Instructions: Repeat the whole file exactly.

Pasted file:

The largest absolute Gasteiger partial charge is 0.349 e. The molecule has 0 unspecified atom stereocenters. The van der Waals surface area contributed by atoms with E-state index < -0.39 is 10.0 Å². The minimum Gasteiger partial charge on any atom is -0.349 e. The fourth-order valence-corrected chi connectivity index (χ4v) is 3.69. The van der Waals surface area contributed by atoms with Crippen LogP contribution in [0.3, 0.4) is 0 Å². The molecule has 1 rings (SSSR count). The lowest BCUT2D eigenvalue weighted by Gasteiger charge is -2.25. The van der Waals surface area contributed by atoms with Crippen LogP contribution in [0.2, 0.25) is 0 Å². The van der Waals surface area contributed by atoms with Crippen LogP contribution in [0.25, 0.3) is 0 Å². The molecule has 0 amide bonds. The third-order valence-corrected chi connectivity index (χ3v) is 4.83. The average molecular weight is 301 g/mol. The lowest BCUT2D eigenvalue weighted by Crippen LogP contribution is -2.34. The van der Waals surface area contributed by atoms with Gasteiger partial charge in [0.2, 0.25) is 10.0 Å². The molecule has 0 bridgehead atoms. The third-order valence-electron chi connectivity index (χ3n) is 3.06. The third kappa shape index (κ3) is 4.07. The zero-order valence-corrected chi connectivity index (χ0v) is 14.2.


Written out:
The largest absolute Gasteiger partial charge is 0.349 e. The molecule has 0 unspecified atom stereocenters. The van der Waals surface area contributed by atoms with E-state index < -0.39 is 10.0 Å². The minimum Gasteiger partial charge on any atom is -0.349 e. The fourth-order valence-corrected chi connectivity index (χ4v) is 3.69. The van der Waals surface area contributed by atoms with Crippen LogP contribution in [0.3, 0.4) is 0 Å². The molecule has 1 rings (SSSR count). The lowest BCUT2D eigenvalue weighted by Gasteiger charge is -2.25. The van der Waals surface area contributed by atoms with Crippen LogP contribution in [0.2, 0.25) is 0 Å². The van der Waals surface area contributed by atoms with Crippen LogP contribution in [0.25, 0.3) is 0 Å². The molecule has 0 amide bonds. The third-order valence-corrected chi connectivity index (χ3v) is 4.83. The average molecular weight is 301 g/mol. The lowest BCUT2D eigenvalue weighted by Crippen LogP contribution is -2.34. The van der Waals surface area contributed by atoms with Gasteiger partial charge in [0.2, 0.25) is 10.0 Å². The molecule has 0 bridgehead atoms. The third-order valence-electron chi connectivity index (χ3n) is 3.06. The third kappa shape index (κ3) is 4.07. The zero-order valence-corrected chi connectivity index (χ0v) is 14.2.